Robbie Gould

Robbie Gould has nothing but fond feelings for Chicago: 'Once a Bear, always a Bear'

Robbie Gould has nothing but fond feelings for Chicago: 'Once a Bear, always a Bear'

MIAMI — Robbie Gould hasn’t played for the Bears since 2016, but his love for the team that he spent over a decade kicking for hasn’t faded one bit. Now playing in his second Super Bowl, Gould still holds his time in the Windy City in the highest regards.

“This is a very special year for me,” Gould said. “I love the city of Chicago. I always will. That love I have for the city and the Bears organization will never go away. I said it when I got cut: Once a Bear, always a Bear. I truly mean that.”

Gould left the Bears as the team’s all-time leader in career points (1,207), field goals made (276), and career field goals of at least 50 yards (23). He’s still beloved by the people of Chicago, and more recently won NBC Sports Chicago’s “Chicago Football Madness” contest last offseason, beating all-time greats along the way. 

“I played 11 years there, I’m the all-time leading scorer," he said. "I think I have most of the field goal records there. You know, there’s a spot in my heart that my kids will learn Bear Down and all that when the time’s right.” 

Talking with the media on Monday night, the kicker briefly touched on the Bears’ current kicking situation. Gould kept an eye on the situation as the Bears went through a well-publicized debacle that eventually led to Eddy Pineiro, and had empathy for the first year kicker who faced many of the same ups and downs that Gould did. 

“Yeah I thought he did a great job,” he said. “I thought he came in and played very well. Obviously he played through an injury, and if you take away the Los Angeles Rams’ game, he had a very solid season.” 

This Sunday, Gould will attempt to bring a second Lombardi Trophy home to the family. His brother Chris coaches for the Denver Broncos, and won a Super Bowl with the team in 2016. 

“I was telling the young guys, I went [to a Super Bowl] in my first full year with the Bears,” he said. “And all I remember was ‘oh, this is nothing. I’ll be back.’ And now 13 years later, I’m back in the Super Bowl. You never know when you’re going to do it, you never know how it’s going to happen, you never know when it’s going to happen.” 

“I don’t believe you can chase a Super Bowl. I don’t think you can go team to team to try and win it.” 

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Bears All-Decade Team: Robbie Gould and Pat O'Donnell

Bears All-Decade Team: Robbie Gould and Pat O'Donnell

The Chicago Bears wrapped up their 100th season of football in disappointing fashion, but the 2010s provided Bears fans with some fun moments and personalities to cheer for.

In this multi-part series, we'll name our Bears All-Decade Team.

We've already covered linebackersdefensive linemenedge defenderscornerbackssafeties , wide receiversquarterbackrunning backsoffensive linetight endskick returner, head coach and special teams ace. Next up: Kicker and punter.

Kicker: Robbie Gould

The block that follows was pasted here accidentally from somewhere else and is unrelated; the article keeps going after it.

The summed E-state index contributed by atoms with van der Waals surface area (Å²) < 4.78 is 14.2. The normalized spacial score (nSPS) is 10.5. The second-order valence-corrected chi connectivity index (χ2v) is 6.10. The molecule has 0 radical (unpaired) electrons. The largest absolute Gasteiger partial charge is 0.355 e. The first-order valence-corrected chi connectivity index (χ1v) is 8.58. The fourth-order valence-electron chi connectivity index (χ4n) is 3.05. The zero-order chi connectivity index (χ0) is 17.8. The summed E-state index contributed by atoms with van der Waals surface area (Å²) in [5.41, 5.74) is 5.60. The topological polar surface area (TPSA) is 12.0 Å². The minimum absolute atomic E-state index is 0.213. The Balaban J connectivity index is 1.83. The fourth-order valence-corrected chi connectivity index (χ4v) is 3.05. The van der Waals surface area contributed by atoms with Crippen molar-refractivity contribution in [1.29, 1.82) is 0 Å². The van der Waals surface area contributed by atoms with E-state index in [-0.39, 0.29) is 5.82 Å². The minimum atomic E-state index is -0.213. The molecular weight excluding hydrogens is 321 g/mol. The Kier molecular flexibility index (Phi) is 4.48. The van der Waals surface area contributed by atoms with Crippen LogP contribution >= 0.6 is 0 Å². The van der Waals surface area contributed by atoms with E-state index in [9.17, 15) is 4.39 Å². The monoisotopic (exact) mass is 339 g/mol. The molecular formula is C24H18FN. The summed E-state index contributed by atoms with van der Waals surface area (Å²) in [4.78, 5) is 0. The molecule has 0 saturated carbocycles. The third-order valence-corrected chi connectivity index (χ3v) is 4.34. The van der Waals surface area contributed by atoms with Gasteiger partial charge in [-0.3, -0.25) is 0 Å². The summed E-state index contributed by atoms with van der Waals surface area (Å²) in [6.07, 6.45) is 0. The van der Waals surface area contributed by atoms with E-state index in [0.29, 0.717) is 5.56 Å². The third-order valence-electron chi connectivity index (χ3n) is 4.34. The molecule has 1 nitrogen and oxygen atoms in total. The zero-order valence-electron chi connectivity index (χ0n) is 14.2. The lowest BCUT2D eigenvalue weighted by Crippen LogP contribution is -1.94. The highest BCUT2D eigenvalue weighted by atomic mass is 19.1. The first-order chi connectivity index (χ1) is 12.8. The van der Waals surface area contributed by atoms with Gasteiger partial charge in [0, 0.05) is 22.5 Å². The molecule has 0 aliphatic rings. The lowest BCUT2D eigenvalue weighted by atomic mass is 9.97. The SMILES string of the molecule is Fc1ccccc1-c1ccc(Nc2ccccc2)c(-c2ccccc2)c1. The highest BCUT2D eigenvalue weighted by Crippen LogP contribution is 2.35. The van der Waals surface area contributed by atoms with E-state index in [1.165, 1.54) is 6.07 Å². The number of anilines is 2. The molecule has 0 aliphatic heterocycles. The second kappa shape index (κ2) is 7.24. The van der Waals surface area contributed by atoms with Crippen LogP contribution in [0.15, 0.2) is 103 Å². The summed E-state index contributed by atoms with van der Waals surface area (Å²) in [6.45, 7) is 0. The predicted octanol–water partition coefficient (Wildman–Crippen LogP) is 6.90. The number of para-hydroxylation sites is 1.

Bears fans were left asking 'what if' after Cody Parkey's double-doink in the 2018 NFC wild-card round. What if Gould was still the kicker? What if GM Ryan Pace decided to keep him around for a few more seasons instead of cutting him loose and jump-starting what would be (and may still be) an unbearable search for his replacement?

Replacing Gould was never going to be an easy task. He connected on over 85% of his kicks for the Bears and was nearly automatic in 2013 when he hit on 89.7% of his attempts.

Gould is unquestionably the greatest kicker in franchise history whose shadow continues to loom large over Soldier Field.

Punter: Pat O'Donnell

O'Donnell is an overlooked and underappreciated player on the roster. His name rarely comes up as a key factor on special teams, and that's a good thing. The less a punter's name is mentioned, the more likely he's getting the job done on a consistent basis.

O'Donnell's averaged just under 45 yards per punt during his tenure with the Bears. Great numbers? No. But have they been good enough to eliminate punter as a yearly need for GM Ryan Pace to address? Yes. Consider that a win.

Guess which highly-paid NFL kicker is only making 58% of his field goals?

USA Today

Guess which highly-paid NFL kicker is only making 58% of his field goals?

Remember that time when the Bears tried out like 47 kickers and put them through a wide variety of arbitrary tests all while fan favorite Robbie Gould was using the team's desperation as leverage to become the NFL's highest-paid kicker? Classic! 

It's been like three months since those totally-sane summer days, and reader, things have not gone so hot for Gould: 

Meanwhile, Eddy P is not only 8/9 on the season, but is already well on his way to becoming a fan favorite. We're already calling him Eddy P! After 5 games! 

That said, we won't truly know if the Bears made the right decision until Piñeiro beats out several Hall of Famers -- including someone credited for literally starting the NFL -- on the path to winning an offseason bracket-style fan vote.